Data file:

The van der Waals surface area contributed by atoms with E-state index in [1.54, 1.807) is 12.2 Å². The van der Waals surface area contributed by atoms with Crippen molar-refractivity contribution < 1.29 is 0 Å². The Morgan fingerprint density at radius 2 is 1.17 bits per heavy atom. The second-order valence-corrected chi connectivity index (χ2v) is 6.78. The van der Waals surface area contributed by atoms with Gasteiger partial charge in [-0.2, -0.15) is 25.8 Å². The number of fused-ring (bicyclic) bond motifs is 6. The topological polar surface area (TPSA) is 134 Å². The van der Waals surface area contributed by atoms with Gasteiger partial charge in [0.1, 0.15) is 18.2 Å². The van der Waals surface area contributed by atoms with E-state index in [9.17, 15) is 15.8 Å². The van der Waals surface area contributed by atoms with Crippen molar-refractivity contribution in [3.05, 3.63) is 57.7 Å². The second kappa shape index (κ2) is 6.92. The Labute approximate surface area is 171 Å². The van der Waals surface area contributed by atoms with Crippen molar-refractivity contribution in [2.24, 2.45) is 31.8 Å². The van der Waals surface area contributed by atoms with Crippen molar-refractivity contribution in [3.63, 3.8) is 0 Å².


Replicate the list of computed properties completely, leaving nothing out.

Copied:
The van der Waals surface area contributed by atoms with E-state index in [1.54, 1.807) is 12.2 Å². The van der Waals surface area contributed by atoms with Crippen molar-refractivity contribution < 1.29 is 0 Å². The Morgan fingerprint density at radius 2 is 1.17 bits per heavy atom. The second-order valence-corrected chi connectivity index (χ2v) is 6.78. The van der Waals surface area contributed by atoms with Gasteiger partial charge in [-0.2, -0.15) is 25.8 Å². The number of fused-ring (bicyclic) bond motifs is 6. The topological polar surface area (TPSA) is 134 Å². The van der Waals surface area contributed by atoms with Gasteiger partial charge in [0.1, 0.15) is 18.2 Å². The van der Waals surface area contributed by atoms with E-state index in [9.17, 15) is 15.8 Å². The van der Waals surface area contributed by atoms with Crippen molar-refractivity contribution in [3.05, 3.63) is 57.7 Å². The second kappa shape index (κ2) is 6.92. The Labute approximate surface area is 171 Å². The van der Waals surface area contributed by atoms with Crippen molar-refractivity contribution in [2.24, 2.45) is 31.8 Å². The van der Waals surface area contributed by atoms with Crippen molar-refractivity contribution in [3.63, 3.8) is 0 Å².